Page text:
Not enough moisture in the soil can cause foundation cracks. When moisture is drawn from the soil and it becomes desiccated, as in extended periods of drought and other hot and dry conditions, the soil shrinks. This moisture imbalance can cause soils to pull away from the foundation, foundation walls to shift outward and footings to settle. Settlement then causes cracks in concrete and drywall throughout the structure.
Plants and tree roots around or under structures can dehydrate the soil. This will cause soil shrinkage and foundation settlement.
Poor soils, decomposition of organic material, the breakdown of debris and environmental impacts on loose soils may cause expansion and/or contraction of the soil with resulting foundation failure.
The frequent practice of “cut and fill” involves removal of the soil from part of the lot then stacking it in another. The soil should have proper soil stabilization before construction starts, but it most cases that is not done. The improperly compacted soil beneath the foundation may cause unexpected movement.
Many general contractors are not foundation experts. Either to shave costs or due to lack of knowledge, they may use insufficient steel in the concrete. That lack of foundation strength could contribute to future foundation movement.
Since water is used to mix concrete, the concrete expands when wet and then contracts when it dries. The actual drying process for a specific concrete pour is affected by such factors as the type of aggregate and mix of concrete, weather and humidity, among others. Also, if the concrete foundation is poured in batches hardening at different times, the foundation is no longer monolithic, and a cold joint forms. Water then can seep through the joint and cause cracking.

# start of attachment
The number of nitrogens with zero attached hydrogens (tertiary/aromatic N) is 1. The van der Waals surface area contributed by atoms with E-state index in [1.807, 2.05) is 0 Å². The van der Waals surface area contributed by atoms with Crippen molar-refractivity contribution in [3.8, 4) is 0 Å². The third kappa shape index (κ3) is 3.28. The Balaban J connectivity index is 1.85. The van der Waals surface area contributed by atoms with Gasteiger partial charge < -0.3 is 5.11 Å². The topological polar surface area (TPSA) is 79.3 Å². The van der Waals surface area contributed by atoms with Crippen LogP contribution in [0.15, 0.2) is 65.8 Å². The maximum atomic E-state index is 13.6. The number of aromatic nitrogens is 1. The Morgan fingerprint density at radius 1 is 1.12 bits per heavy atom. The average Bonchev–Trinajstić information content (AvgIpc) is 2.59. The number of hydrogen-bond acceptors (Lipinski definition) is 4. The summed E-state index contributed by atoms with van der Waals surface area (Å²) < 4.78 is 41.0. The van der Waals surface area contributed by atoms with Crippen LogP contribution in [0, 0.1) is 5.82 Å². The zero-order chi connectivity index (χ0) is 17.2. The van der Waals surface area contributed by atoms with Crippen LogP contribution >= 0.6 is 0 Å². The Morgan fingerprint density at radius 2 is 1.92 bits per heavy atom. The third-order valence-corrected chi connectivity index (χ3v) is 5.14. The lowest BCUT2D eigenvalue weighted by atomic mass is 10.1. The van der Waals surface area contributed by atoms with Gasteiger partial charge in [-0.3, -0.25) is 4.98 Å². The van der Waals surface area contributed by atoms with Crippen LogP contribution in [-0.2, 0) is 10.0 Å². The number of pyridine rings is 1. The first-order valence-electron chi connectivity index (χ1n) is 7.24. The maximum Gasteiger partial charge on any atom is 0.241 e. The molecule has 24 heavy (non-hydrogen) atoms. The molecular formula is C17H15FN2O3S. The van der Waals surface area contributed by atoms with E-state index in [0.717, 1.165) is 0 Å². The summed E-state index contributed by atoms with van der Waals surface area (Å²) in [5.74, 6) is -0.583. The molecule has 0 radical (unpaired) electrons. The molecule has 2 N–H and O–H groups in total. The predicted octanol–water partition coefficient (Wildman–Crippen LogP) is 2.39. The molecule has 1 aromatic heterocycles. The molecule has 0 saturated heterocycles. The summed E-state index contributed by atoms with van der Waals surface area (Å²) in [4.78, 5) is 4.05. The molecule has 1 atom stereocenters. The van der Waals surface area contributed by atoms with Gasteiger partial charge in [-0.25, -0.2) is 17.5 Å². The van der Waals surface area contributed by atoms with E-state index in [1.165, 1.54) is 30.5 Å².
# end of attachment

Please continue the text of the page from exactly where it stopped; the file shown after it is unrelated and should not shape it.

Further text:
Leaky plumbing results in moisture build-up that is often a major contributor to foundation problems.
Improper grading, bad gutters, higher neighboring elevations, super storms and other problems can cause excessive moisture build-up near your foundation, resulting in soil saturation problems. This could erode or consolidate the soils underneath your home, and cause shrinking and swelling of the soils, especially in clay soils. Many foundations are not built to withstand that extra pressure as the soils around the base of your foundation expand, forcing walls inward.
The resulting shifts or settlement of your structure will damage your foundation. As footings that support your structure then “settle” into the saturated soils, that causes walls to crack. If you have a basement, the excessive pressure exerted against from moisture-laden, expanded soil can then force your walls inward, first showing up as diagonal cracks coming off corners. Your warning signs of these soil saturation related problems will be such things as visible cracks in concrete, gaps in moldings and door, sticking windows and more.
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